Summary: In Jesus’ Beatitude on the plain, He appeases his followers with a promise of better things to come despite their current dismal condition.


This past Sunday we were presented with the Gospel of the Publican and the Pharisee. This was the first of four Sundays that leads us to the doorstep of the Great Lent. This entire week is a fast free week. We are permitted to eat meat on Wednesday and Friday of this week.

Today, the 34th Thursday after Pentecost, the Church puts Luke’s Gospel of the Beatitudes on the plain in front of us. Here Jesus speaks to His apostles and disciples about the poor, the hungry and those who were hurting. He is telling them that there is something better awaiting them then what they are experiencing now. In other words He is saying, if you are my disciples and follow my teaching, you will be blessed with all these good things. But, if all your life you pursue wealth and pleasures of the flesh, these things will let you down in the end because they are only temporary and will soon disappear. What could be more rewarding than spending eternity in heaven?

Yet in this day and age, very little thought is actually given to the subject of heaven. There are very few books and articles that are written about this topic. There are countless books written about angels, about death and dying, and about out-of-body experiences; yet, although many people believe in an afterlife, there is very little being written about it. Although Christ tells us that for those who are poor, hungry or hurting, things will be better, and although we could possibly spend the majority of our time in heaven if we are deserving, no one seems to give this topic the much needed attention that it deserves. In His book, Heaven: A Place, A City, A Home, Edward M. Bounds points out that Philip Yancey, writing in Christianity Today, offers these three reasons why this topic is being neglected.

1. “Affluence has given us in this life what former generations longed for in anticipation of heaven.

2. A creeping paganism invites us to accept death as the culmination of life on earth.

3. Older images of heaven, the biblical ones, have lost their appeal. Walls of emerald, sapphire, and jasper, streets of gold, and pearly gates may have inspired Middle Eastern peasants, but they don’t mean much to the world of Bauhaus.”

I would like to suggest a Fourth reason to add to the three already given.

4. There is very little information in the Bible to draw on in order to do this topic justice. We have hints of what heaven would be like but nothing specific.

Yancey ends his article with this thought, “To people who are trapped in pain, in economic chaos, in hatred and fear – to these, heaven offers a promise of a time, far longer and more substantial than this time on earth, of health and wholeness and pleasure and peace. If we do not believe that, then, as Apostle Paul noted, there is not much reason for being a Christian in the first place.” (Stories Illustrations & Quotes, Robert J, Mortgan, p 417)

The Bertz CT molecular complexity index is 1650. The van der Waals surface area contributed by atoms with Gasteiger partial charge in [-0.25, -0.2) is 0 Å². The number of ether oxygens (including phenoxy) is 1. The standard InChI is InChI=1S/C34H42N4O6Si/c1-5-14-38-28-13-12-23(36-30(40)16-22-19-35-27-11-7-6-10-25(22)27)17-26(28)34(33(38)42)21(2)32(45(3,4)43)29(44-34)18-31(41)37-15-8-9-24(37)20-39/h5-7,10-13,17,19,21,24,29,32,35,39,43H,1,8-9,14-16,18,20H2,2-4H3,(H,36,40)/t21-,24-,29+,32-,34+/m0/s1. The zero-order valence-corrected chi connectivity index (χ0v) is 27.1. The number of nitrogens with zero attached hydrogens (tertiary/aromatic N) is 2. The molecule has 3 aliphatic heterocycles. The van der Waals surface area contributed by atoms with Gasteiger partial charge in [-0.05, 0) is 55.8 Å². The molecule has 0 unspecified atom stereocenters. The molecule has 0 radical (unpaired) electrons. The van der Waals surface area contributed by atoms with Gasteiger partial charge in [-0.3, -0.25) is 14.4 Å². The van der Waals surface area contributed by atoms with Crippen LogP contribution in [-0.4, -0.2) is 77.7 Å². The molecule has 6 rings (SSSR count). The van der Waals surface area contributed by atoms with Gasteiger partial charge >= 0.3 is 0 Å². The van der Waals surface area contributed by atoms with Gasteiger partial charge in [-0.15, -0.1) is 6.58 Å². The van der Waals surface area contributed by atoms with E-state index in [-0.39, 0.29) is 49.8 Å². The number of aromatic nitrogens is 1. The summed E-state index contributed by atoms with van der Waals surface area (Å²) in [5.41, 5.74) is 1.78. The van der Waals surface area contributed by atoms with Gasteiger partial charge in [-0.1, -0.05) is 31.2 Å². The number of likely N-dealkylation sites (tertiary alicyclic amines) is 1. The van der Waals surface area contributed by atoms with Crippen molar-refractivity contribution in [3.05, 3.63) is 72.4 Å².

Many of our generation are looking for instant gratification. For those who are wealthy and healthy, what could be better than their heaven that they have right here and now on this earth? There is no waiting and no cross to bear. But what a surprise it will be for them when life on this is earth is over and they face the final judgment! They’ve already had their reward – a short-lived one at that.

Jesus concludes today’s lesson with a revealing statement. “Blessed are you when people hate you, drive you out, abuse you, denounce your name as criminal, on account of the Son of man. Rejoice when that day comes and dance for joy, look! – Your reward will be great in heaven.”(Lk. 6:22-23 TNJB). He says we should rejoice when others hate us, ostracize us and abuse us on account of Him. Why do you suppose Jesus made that comment? There is very good reason why Jesus said that.

We might think that if we are praised and complimented for the great things we are doing that that is a good sign. We might take that sign to mean that we are good, virtuous Christians because people are praising us. But it could also mean that we are acting like hypocrites and false prophets. We may just be saying things that others want to hear and are not necessarily speaking the truth. I have often heard some say that we should not antagonize parishioners who are in a common law relationship by including that topic in our sermons when they are present in Church. Yet, how else will they know that it is sinful to partake of the Eucharist when they are involved in that type of relationship. If we neglect to make them aware of it and should that cause them to loose the reward of eternal happiness in heaven, then who shall be to blame?

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